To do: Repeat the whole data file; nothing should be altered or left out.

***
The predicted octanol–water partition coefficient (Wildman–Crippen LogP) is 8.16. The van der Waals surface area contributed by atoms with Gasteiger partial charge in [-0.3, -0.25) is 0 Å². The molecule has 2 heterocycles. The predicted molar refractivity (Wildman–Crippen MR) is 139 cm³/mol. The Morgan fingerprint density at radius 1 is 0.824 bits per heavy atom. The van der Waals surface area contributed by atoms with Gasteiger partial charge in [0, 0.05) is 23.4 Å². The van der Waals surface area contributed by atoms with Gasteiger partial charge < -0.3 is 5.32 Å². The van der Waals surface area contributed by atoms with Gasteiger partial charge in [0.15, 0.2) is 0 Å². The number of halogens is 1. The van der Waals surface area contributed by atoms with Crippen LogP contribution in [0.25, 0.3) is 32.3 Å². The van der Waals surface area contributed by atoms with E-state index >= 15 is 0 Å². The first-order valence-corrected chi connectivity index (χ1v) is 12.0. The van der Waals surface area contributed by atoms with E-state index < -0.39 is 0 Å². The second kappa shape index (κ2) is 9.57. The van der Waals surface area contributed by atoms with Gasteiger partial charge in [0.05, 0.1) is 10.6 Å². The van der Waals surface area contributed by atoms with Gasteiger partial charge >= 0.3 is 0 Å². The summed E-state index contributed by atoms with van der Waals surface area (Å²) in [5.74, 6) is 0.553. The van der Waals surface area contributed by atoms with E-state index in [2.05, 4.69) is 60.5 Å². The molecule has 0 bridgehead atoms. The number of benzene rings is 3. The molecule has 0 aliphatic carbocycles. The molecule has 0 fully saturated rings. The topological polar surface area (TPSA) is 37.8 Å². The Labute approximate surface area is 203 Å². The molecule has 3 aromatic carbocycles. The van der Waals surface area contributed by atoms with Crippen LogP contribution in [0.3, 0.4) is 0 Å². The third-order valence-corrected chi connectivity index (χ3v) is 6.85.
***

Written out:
The predicted octanol–water partition coefficient (Wildman–Crippen LogP) is 8.16. The van der Waals surface area contributed by atoms with Gasteiger partial charge in [-0.3, -0.25) is 0 Å². The molecule has 2 heterocycles. The predicted molar refractivity (Wildman–Crippen MR) is 139 cm³/mol. The Morgan fingerprint density at radius 1 is 0.824 bits per heavy atom. The van der Waals surface area contributed by atoms with Gasteiger partial charge in [0, 0.05) is 23.4 Å². The van der Waals surface area contributed by atoms with Gasteiger partial charge < -0.3 is 5.32 Å². The van der Waals surface area contributed by atoms with Gasteiger partial charge in [0.15, 0.2) is 0 Å². The number of halogens is 1. The van der Waals surface area contributed by atoms with Crippen LogP contribution in [0.25, 0.3) is 32.3 Å². The van der Waals surface area contributed by atoms with E-state index >= 15 is 0 Å². The first-order valence-corrected chi connectivity index (χ1v) is 12.0. The van der Waals surface area contributed by atoms with E-state index < -0.39 is 0 Å². The second kappa shape index (κ2) is 9.57. The van der Waals surface area contributed by atoms with Gasteiger partial charge in [0.05, 0.1) is 10.6 Å². The van der Waals surface area contributed by atoms with Gasteiger partial charge >= 0.3 is 0 Å². The summed E-state index contributed by atoms with van der Waals surface area (Å²) in [5.74, 6) is 0.553. The van der Waals surface area contributed by atoms with E-state index in [2.05, 4.69) is 60.5 Å². The molecule has 0 bridgehead atoms. The number of benzene rings is 3. The molecule has 0 aliphatic carbocycles. The molecule has 0 fully saturated rings. The topological polar surface area (TPSA) is 37.8 Å². The Labute approximate surface area is 203 Å². The molecule has 3 aromatic carbocycles. The van der Waals surface area contributed by atoms with Crippen LogP contribution in [0.3, 0.4) is 0 Å². The third-order valence-corrected chi connectivity index (χ3v) is 6.85.